CUFX Backers Hope Integration Ready to Cut to the Core
Two of the key players in the effort to create a game-changing software standard for credit unions are hoping the third time is a charm.
Launched by the CUNA Technology Council and vendor partners in 2011, CUFX is now live in version 3.0 but in live use only at the $2 billion Baxter Credit Union in Vernon Hills, Ill., as far as its SVP/chief information officer, Jeff Johnson, knows.
There, the integration standards were used to get the MoneyDesktop personal financial management and FreedomPay Commerce Platform up and running.
“They work fine,” Johnson said. “Inertia is a very powerful thing but we’re now moving from the technical to adoption and I think we’re about to start building momentum around this.
“We just need more industry oomph, now.”
The CUFX standard is intended make connecting third-party solutions to core processing systems a much simpler matter, and less proprietary. Much relies on the core processor, too, and Johnson said he is encouraged to see that Symitar is planning to include CUFX in an upcoming version of its widely used Episys platform.
“That's a huge thing,” Johnson said. “We’re hoping and expecting that this will give us the momentum we need with third-party providers to get things really going.”
Ted Bilke, president of the Jack Henry & Associates division that serves more than 800 credit unions, said Symitar plans to roll out CUFX services as part of a service-oriented architecture upgrade expected in 2016.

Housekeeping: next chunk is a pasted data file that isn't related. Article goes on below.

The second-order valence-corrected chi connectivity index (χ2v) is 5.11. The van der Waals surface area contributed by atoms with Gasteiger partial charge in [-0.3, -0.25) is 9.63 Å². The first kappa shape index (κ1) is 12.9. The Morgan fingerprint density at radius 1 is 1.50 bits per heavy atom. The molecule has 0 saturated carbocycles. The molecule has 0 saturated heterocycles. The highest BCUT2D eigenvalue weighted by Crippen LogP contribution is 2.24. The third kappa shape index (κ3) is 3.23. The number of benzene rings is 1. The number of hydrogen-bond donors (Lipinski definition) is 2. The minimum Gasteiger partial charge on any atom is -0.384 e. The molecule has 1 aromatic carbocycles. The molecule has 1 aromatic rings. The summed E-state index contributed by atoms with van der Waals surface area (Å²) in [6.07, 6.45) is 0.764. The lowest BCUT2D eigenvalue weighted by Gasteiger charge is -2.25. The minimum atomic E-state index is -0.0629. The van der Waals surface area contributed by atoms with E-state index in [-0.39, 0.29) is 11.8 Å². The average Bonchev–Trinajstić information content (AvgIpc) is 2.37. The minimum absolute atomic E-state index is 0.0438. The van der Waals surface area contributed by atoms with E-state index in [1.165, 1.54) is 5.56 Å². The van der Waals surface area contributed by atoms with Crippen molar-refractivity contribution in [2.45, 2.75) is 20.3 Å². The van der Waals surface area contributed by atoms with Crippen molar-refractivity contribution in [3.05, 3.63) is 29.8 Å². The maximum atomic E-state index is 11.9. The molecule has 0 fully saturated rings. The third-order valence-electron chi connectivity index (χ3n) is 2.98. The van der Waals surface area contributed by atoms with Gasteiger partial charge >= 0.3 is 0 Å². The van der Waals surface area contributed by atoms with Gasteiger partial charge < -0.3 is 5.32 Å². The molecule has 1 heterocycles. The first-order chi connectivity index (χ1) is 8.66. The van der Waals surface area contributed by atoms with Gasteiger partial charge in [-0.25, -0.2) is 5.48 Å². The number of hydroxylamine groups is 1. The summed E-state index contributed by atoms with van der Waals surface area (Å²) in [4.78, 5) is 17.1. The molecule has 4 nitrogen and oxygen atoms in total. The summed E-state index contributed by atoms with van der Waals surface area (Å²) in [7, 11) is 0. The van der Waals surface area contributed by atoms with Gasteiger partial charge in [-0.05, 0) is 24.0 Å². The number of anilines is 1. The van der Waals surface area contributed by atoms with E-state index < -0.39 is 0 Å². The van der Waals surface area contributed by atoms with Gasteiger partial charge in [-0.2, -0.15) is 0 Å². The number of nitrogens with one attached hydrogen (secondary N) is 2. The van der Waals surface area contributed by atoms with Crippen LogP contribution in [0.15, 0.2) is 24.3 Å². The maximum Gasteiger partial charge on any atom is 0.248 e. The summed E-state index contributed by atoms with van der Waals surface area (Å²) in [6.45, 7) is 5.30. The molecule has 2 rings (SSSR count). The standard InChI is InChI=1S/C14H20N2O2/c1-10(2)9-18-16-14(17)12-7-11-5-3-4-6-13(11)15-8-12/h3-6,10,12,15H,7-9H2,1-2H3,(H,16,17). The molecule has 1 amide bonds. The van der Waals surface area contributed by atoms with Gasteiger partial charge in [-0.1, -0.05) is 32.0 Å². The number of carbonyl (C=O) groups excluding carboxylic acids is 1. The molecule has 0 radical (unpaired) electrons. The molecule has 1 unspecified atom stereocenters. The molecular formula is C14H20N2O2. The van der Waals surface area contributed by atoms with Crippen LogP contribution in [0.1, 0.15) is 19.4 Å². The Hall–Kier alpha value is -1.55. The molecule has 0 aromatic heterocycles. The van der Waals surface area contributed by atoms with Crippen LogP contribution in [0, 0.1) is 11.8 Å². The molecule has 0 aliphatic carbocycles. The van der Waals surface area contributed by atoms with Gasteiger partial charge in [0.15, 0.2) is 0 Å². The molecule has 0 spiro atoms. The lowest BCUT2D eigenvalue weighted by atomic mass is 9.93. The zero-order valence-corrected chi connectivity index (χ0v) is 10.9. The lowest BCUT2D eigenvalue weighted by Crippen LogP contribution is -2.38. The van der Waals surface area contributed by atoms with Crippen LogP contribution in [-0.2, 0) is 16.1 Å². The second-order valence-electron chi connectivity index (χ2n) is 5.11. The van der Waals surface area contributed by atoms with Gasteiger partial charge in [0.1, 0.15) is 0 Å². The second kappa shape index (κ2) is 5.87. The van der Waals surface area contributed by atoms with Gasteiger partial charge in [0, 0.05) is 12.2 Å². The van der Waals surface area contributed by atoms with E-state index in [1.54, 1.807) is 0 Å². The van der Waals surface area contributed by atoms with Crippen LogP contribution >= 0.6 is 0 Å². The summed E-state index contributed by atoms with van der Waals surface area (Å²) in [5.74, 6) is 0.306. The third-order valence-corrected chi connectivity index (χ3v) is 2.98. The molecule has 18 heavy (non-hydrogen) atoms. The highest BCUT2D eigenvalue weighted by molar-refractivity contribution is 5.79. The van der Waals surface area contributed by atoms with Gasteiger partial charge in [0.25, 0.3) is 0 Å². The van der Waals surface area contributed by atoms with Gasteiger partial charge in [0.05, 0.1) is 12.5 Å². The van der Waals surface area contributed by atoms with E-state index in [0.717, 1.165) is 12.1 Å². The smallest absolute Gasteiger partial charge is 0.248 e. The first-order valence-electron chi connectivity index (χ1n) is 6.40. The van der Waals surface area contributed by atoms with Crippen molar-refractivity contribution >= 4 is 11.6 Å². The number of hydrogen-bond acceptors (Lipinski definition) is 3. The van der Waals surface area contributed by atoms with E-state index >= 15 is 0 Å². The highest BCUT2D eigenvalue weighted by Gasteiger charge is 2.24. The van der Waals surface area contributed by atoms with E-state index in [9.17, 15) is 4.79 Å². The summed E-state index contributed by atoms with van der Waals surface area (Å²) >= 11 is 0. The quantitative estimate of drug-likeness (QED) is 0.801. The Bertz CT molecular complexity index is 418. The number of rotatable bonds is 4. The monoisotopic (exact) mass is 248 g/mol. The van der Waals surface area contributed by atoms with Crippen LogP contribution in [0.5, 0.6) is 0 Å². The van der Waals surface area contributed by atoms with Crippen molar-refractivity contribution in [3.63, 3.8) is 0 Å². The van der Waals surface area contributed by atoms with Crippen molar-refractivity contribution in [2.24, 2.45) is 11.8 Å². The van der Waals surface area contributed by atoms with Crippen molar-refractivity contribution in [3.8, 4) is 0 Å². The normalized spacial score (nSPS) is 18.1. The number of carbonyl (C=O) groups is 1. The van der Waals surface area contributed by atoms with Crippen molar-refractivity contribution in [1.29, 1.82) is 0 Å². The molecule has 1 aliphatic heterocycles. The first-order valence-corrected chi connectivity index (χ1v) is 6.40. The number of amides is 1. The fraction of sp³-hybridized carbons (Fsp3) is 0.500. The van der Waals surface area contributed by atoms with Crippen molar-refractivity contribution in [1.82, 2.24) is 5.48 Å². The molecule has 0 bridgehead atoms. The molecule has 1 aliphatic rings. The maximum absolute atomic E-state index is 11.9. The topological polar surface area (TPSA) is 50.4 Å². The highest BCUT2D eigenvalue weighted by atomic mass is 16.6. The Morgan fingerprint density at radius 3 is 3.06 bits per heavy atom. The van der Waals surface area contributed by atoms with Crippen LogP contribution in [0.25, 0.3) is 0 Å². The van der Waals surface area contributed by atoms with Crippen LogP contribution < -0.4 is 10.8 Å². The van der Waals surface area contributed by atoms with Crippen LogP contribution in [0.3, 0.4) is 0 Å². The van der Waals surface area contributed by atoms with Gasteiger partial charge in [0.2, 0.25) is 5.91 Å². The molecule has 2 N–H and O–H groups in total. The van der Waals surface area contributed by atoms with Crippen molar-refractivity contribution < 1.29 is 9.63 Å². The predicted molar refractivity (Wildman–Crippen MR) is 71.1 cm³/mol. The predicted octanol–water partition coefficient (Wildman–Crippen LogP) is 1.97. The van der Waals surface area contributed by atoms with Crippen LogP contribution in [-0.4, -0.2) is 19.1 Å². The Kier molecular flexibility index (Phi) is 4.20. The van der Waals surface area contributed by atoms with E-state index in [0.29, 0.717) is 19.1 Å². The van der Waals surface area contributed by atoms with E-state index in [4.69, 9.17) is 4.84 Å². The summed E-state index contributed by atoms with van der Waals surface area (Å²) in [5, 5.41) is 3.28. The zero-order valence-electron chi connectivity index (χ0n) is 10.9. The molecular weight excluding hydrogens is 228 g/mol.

“The Symitar team has been moving toward SOA architecture for a couple of years now. The heavy lifting inside of Episys is nearing completion, putting the SOA framework in place with an extensive list of internal service/business functions,” Bilke said.
What does that mean to Symitar users? “It means they will be able to plug in a variety of third-party vendors without any dependency on Symitar other than to access the supported services,” Bilke said.
And what does it mean to the industry? “No core vendor that chooses to participate will be able to block out third-party vendors by refusing to provide or allow integration, because the common service standard will work across all the vendors that adopt the standard,” Bilke said.
Symitar has been an adviser on the project since the beginning, including creating an Episys pilot of CUFX's initial version. The collaboration continues, Johnson said.
“The tech council is still the leading entity in this,” he said. “We also have 10 members or so on an architecture committee and they continue to meet on a regular basis to hash out and fight through all the specifications. Then we have ad hoc working groups that, for instance on version 3, can have upwards of 30 people coming together to come up with the specs.”
While Johnson said he's encouraged by the group effort, he's ready for others to take up the banner themselves and actually deploy CUFX.
“It's like having a telephone,” Johnson said. “If you’re the only person who has it, it's not terribly useful. But if you get two people and then four people and then 16 and then 144, that's when it starts to take off.”
Bilke and Johnson continue to see the new standards as potentially transformative. Within the credit union space, “I equate it to the web,” said Johnson, who was CU Times’ Trailblazer IT Executive of the Year in 2012. “That took a long time to get widely adopted but then it was completely transformative.”
And Bilke, whose Symitar platform is one of the most dominant in the space, said, “We believe that over time any core vendor that doesn't participate in the CUFX standard will become irrelevant.”